X-ray computed tomography is now a common method of non-destructive testing of a wide range of static objects. In recent years, time-dependent tomography has been on the rise, for which it is necessary to record a series of tomographic data covering the event of interest. For slower events, conventional laboratory CT scanners can be used, while when events are faster, a very intense X-ray source is usually required. For high resolution requirements, the need for an intense X-ray source leads to the use of a synchrotron. This is because it is clear that in the case of an insufficiently intense X-ray source, the statistics in a single X-ray image are too low and a high quality tomographic reconstruction cannot be achieved. An exception is tomographic tracking of periodic events. As will be shown, for these, a good quality reconstruction can be achieved even in the case of a relatively low-intensity X-ray source. A crucial condition is the precise synchronization of all components of the system. While sufficient statistics in a single projection is achieved by integrating very short images acquired at an identical position of the moving object. In all cases, it is necessary to have an imaging detector with a sufficiently high frame rate, accurate synchronization via a common trigger signal and the possibility of very short exposure times.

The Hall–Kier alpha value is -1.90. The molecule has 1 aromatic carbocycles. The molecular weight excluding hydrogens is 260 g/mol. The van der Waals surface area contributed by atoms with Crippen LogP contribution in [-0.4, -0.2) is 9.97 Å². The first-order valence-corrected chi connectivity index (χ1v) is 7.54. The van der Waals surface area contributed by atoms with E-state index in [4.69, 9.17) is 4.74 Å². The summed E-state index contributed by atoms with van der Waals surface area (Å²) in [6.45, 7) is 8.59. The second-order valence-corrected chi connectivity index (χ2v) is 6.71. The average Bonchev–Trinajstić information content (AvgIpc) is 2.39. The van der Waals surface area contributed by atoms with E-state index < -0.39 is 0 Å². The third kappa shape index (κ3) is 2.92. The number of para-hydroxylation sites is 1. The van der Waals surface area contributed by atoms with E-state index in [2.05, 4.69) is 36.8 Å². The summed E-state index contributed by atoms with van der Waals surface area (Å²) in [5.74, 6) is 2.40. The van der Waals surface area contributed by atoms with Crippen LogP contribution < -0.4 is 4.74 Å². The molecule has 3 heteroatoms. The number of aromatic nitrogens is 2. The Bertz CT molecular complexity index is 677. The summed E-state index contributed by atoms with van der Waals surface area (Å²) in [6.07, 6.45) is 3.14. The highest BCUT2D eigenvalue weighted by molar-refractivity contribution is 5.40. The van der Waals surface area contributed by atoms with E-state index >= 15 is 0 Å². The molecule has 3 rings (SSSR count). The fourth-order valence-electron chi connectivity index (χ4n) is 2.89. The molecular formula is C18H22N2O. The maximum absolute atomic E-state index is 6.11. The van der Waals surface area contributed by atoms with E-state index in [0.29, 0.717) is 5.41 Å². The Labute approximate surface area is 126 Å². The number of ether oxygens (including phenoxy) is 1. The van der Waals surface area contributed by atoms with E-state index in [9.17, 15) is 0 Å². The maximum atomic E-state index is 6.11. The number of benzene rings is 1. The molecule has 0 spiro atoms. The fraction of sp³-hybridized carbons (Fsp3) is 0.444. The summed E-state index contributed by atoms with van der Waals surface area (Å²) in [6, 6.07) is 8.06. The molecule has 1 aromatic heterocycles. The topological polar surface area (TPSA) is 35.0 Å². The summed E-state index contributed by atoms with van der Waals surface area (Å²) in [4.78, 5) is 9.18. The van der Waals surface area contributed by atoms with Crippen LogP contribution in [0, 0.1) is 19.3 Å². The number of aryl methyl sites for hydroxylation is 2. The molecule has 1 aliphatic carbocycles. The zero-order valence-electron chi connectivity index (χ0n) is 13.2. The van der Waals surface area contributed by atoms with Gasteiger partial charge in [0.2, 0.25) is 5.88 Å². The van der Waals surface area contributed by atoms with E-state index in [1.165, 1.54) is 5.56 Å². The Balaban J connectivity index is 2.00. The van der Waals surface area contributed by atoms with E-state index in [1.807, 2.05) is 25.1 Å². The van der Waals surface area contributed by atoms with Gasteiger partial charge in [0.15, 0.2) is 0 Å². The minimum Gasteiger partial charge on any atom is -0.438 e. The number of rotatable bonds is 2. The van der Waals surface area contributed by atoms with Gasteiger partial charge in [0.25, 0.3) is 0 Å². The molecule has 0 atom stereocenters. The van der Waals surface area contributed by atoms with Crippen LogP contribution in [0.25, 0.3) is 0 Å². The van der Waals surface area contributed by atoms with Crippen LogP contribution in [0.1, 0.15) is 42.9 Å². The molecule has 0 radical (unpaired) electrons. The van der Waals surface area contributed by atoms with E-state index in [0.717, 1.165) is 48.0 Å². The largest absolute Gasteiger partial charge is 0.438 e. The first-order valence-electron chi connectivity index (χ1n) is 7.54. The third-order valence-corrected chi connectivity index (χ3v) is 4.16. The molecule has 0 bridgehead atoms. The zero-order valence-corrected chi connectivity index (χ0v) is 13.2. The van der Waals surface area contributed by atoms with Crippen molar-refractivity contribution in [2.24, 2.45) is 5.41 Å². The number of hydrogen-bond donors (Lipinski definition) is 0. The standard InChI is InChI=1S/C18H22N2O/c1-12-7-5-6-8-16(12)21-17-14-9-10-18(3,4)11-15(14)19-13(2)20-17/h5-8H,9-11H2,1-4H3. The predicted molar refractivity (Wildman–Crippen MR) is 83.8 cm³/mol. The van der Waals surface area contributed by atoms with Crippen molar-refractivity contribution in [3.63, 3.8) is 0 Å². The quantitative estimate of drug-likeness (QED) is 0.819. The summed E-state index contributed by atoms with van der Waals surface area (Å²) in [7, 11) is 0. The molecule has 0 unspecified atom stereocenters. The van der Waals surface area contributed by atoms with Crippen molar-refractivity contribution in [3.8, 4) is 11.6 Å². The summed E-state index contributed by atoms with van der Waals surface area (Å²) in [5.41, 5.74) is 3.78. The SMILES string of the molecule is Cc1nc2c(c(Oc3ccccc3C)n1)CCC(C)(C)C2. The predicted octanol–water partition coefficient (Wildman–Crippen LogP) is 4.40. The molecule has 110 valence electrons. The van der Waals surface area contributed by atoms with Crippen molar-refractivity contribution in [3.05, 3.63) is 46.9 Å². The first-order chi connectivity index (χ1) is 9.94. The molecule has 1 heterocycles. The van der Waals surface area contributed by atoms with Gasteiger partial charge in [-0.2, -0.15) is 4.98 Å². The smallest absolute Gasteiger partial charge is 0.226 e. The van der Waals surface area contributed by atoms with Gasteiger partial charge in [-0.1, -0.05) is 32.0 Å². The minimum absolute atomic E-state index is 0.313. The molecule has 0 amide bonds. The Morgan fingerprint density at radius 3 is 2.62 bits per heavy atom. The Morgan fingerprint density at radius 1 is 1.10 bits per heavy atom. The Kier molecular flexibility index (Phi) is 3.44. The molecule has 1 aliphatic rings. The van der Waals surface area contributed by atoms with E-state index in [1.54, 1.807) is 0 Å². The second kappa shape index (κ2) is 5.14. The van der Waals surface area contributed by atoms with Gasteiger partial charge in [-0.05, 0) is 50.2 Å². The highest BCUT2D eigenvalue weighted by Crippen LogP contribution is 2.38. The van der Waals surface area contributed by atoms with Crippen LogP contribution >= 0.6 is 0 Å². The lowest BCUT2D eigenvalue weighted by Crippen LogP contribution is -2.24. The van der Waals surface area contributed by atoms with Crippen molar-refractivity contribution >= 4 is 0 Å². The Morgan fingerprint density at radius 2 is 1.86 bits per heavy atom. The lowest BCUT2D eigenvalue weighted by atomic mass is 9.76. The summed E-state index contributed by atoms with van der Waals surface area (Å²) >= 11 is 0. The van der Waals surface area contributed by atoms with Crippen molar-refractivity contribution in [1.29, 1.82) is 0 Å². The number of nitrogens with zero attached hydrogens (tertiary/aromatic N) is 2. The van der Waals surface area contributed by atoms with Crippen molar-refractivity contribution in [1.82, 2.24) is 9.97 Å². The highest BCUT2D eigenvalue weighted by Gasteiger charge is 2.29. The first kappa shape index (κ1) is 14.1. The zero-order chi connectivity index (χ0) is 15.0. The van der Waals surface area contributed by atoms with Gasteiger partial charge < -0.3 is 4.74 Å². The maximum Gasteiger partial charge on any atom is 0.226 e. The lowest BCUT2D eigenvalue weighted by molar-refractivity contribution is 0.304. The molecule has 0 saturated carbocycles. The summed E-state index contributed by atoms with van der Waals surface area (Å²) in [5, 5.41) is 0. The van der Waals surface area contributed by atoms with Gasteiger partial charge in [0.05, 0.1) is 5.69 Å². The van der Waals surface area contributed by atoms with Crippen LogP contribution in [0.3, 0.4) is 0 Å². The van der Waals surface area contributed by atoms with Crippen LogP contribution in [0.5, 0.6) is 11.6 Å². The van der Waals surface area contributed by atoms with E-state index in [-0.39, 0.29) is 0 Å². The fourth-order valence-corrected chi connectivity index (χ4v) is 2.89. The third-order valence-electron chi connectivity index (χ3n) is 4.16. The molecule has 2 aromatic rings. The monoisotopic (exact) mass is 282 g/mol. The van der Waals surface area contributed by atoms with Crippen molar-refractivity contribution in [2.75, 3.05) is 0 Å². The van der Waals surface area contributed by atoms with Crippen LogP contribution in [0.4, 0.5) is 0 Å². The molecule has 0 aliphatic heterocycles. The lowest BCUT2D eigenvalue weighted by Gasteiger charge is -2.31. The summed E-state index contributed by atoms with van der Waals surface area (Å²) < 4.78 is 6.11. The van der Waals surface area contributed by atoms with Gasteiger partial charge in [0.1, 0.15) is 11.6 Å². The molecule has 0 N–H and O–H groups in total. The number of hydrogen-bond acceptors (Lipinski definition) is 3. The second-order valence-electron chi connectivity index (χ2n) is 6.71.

Tomography of a periodically moving sample with a frequency of 4 Hz and an amplitude of 2.5 mm was performed using a Dexela 1512NDT detector. The resulting tomographic reconstruction has almost the same quality as in the case of tomography of a static object. The Dexela detector with 2x2 binning has a minimum exposure time of 25 ms, using external HW triggering. As an alternative, a 2x5 MPX3 detector with a sensor thickness of 500 mm was tested, which has excellent temporal resolution and thus allows tomography at higher frequencies.